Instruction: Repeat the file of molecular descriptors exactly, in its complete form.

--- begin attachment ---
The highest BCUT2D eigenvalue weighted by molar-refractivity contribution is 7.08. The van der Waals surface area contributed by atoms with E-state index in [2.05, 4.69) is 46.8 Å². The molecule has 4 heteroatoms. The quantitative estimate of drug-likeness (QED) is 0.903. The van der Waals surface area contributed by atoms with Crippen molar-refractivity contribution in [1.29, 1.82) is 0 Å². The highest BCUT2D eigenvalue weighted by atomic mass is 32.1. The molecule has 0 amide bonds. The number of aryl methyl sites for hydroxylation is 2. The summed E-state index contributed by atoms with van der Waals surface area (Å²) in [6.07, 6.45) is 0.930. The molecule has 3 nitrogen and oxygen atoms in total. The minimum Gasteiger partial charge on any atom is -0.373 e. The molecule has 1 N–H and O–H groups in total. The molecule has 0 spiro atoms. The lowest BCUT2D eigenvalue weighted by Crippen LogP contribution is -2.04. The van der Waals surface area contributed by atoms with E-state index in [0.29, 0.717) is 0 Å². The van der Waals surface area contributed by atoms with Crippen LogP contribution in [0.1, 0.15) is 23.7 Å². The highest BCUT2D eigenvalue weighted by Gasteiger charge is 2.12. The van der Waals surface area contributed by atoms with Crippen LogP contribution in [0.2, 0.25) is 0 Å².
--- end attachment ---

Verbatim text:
The highest BCUT2D eigenvalue weighted by molar-refractivity contribution is 7.08. The van der Waals surface area contributed by atoms with E-state index in [2.05, 4.69) is 46.8 Å². The molecule has 4 heteroatoms. The quantitative estimate of drug-likeness (QED) is 0.903. The van der Waals surface area contributed by atoms with Crippen molar-refractivity contribution in [1.29, 1.82) is 0 Å². The highest BCUT2D eigenvalue weighted by atomic mass is 32.1. The molecule has 0 amide bonds. The number of aryl methyl sites for hydroxylation is 2. The summed E-state index contributed by atoms with van der Waals surface area (Å²) in [6.07, 6.45) is 0.930. The molecule has 3 nitrogen and oxygen atoms in total. The minimum Gasteiger partial charge on any atom is -0.373 e. The molecule has 1 N–H and O–H groups in total. The molecule has 0 spiro atoms. The lowest BCUT2D eigenvalue weighted by Crippen LogP contribution is -2.04. The van der Waals surface area contributed by atoms with E-state index in [0.29, 0.717) is 0 Å². The van der Waals surface area contributed by atoms with Crippen LogP contribution in [0.1, 0.15) is 23.7 Å². The highest BCUT2D eigenvalue weighted by Gasteiger charge is 2.12. The van der Waals surface area contributed by atoms with Crippen LogP contribution in [0.2, 0.25) is 0 Å².